‘The Syrians are Recording their Own Death’
by Nikos Papastergiadis
When the viewfinder of the gun and the lens of the camera are aligned in deadly symmetry: the ambient perspective of contemporary civil war
In the contemporary war, the image has gained a status unprecedented in history. Never before has the story of war been told from so many angles, and been made to feel so close. This ambient perspective was powerfully presented in a work by Rabih Mroué installed at documenta 13 in 2012. The piece situates the archival nexus of documentation alongside the experience of complicity and mystery. It is situated in two rooms. The first contains a set of flicker books and audio recordings of riotous street scuffles and gunfire. You are given the task of trying to match sound and image. It is a mesmerising but ultimately futile act. The books sit inside blue inkpads, and your thumbs and fingers get stained. There are also four large photographic prints with ambiguous silhouettes that sway slightly and cast a strange flowing reflection at your feet. Opposite is an abstracted video image of a man who keeps falling. The closer you look the more you realise that each time there is a subtle change in the details – a different personal item also falls as he falls – cigarettes, phone, lighter.
In the second room there is a video lecture by the artist entitled The Pixelated Revolution. It commences with the comment that inspired the project: “The Syrians are recording their own death.” Mroué explains that he has been investigating the phenomenon of people recording the violence of the civil war on their mobile phones, and that he is fascinated with a perplexing instance in which the witness with the camera comes into eye contact with a person whose rifle is pointing straight at his body. The viewfinder of the gun and the lens of the camera are aligned in deadly symmetry. Remarkably, the unarmed civilian continues recording, remains stationary and is shot dead.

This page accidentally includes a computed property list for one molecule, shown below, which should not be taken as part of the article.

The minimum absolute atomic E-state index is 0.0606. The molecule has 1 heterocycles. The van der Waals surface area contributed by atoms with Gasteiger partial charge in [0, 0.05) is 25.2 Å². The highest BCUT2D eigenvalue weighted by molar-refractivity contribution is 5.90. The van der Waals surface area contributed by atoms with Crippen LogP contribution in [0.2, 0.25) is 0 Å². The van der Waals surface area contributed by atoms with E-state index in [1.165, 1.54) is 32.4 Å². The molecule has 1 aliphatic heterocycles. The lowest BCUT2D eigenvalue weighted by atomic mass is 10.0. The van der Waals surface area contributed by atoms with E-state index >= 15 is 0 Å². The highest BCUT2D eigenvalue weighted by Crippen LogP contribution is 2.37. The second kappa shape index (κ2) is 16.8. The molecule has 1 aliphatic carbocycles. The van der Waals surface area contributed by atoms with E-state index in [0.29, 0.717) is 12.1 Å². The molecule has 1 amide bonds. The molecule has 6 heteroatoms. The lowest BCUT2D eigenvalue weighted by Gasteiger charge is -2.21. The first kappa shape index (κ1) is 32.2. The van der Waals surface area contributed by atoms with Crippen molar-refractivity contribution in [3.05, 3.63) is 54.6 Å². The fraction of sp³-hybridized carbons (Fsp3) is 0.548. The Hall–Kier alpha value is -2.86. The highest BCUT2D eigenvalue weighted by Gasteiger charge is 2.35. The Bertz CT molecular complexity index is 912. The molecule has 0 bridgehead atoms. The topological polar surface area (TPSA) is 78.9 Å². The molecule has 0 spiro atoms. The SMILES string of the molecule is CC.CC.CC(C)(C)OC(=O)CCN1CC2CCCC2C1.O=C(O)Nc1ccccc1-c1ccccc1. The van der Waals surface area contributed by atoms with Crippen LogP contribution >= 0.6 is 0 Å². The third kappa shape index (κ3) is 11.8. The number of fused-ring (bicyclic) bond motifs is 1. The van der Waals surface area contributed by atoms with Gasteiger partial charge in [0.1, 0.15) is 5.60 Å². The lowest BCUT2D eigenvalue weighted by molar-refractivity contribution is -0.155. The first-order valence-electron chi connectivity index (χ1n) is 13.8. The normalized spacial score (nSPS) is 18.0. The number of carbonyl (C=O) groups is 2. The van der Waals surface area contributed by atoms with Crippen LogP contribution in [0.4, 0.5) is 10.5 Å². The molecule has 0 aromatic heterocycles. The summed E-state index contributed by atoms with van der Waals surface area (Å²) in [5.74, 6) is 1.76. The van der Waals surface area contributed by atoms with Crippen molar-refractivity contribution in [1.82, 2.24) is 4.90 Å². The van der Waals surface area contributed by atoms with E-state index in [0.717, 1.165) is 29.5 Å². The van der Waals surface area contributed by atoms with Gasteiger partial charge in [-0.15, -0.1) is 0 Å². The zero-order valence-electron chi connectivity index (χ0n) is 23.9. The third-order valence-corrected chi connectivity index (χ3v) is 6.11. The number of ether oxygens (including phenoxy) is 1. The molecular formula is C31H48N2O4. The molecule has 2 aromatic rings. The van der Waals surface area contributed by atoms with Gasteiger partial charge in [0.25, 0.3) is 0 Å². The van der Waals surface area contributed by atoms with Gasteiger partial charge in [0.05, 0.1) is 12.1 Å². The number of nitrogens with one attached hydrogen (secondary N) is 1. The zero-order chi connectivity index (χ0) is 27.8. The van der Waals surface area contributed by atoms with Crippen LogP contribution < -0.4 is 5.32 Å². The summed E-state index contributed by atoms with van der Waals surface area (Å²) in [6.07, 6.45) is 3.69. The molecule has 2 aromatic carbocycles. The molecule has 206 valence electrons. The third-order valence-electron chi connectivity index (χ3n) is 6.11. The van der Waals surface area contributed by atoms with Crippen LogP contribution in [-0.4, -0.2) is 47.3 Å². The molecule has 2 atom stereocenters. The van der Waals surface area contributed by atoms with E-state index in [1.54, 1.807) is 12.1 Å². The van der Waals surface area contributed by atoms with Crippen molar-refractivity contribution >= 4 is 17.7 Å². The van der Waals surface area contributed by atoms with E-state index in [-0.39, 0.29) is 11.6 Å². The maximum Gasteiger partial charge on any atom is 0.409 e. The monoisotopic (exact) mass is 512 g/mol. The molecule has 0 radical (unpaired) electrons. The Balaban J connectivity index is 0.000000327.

This dreadful event provokes many questions. Was it a futile act of sacrifice, an expression of immunity of the virtual from the real, an opportunity for photography to reveal the truth – to discover that fabled last image that was captured on the witness’s retina, can art make justice? Mroué becomes obsessed with these questions. He replays the scene countless times. He isolates the frames and analyses each detail like a scientist. He then comes to the conclusion that the exact, or what he calls the “vital” moment of the occurrence of death, is not visible to the naked eye. It can only be seen as a blank: a void. This seems like a reasonable conclusion, but then he makes a truly astonishing aesthetic proposition on the invisibility of the vital scene: “The vital moment is stretched in two dimensions simultaneously, towards life and death.”
In an ambient space, information has no clear beginning or point of termination. Data is received not just along multiple tracks of delivery, but through unpredictable and almost indiscernible sources. Where do these bits and pieces of information come from, where are they heading, when do they end? According to Scott Lash, information is assembled in “a succession of jolts as ‘nows’”. It is neither structured through the fusing of the local story within a hierarchy of known archetypes, nor is the part lifted out of its own context to confront a negative outside space. In an essay called “Being After Time: Towards a Politics of Melancholy” in Time and Value (1998), Lash argued that information now circulates in an ambience “overwhelmed by the violence of the rush of images, of events, of commodities in the city”. In the contemporary context this means that perspective needs to be grasped not from a singular position but through a mode of ambient awareness. This kind of awareness cannot be defined by a clear point of origin within prescribed boundaries. It is instead formed in the accumulation of ‘bits’ of information and through the relationships between participants and their objects in the ‘clouds’ of complex information systems.